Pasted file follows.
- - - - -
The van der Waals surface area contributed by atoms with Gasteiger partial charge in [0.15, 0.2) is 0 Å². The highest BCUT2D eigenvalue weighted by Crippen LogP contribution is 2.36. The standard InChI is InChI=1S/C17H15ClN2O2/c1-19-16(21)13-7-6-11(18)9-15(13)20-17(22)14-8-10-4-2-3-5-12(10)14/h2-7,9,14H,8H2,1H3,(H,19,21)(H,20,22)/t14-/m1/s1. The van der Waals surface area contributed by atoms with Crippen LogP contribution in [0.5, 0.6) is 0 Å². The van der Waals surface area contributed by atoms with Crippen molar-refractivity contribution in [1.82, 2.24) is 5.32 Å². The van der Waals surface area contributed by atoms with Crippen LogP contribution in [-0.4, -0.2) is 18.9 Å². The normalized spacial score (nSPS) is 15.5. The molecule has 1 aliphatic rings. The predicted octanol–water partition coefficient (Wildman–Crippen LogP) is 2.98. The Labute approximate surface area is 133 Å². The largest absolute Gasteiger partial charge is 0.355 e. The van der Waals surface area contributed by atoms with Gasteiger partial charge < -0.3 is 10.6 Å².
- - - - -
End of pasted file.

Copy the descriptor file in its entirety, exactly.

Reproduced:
The van der Waals surface area contributed by atoms with Gasteiger partial charge in [0.15, 0.2) is 0 Å². The highest BCUT2D eigenvalue weighted by Crippen LogP contribution is 2.36. The standard InChI is InChI=1S/C17H15ClN2O2/c1-19-16(21)13-7-6-11(18)9-15(13)20-17(22)14-8-10-4-2-3-5-12(10)14/h2-7,9,14H,8H2,1H3,(H,19,21)(H,20,22)/t14-/m1/s1. The van der Waals surface area contributed by atoms with Crippen LogP contribution in [0.5, 0.6) is 0 Å². The van der Waals surface area contributed by atoms with Crippen molar-refractivity contribution in [1.82, 2.24) is 5.32 Å². The van der Waals surface area contributed by atoms with Crippen LogP contribution in [-0.4, -0.2) is 18.9 Å². The normalized spacial score (nSPS) is 15.5. The molecule has 1 aliphatic rings. The predicted octanol–water partition coefficient (Wildman–Crippen LogP) is 2.98. The Labute approximate surface area is 133 Å². The largest absolute Gasteiger partial charge is 0.355 e. The van der Waals surface area contributed by atoms with Gasteiger partial charge < -0.3 is 10.6 Å².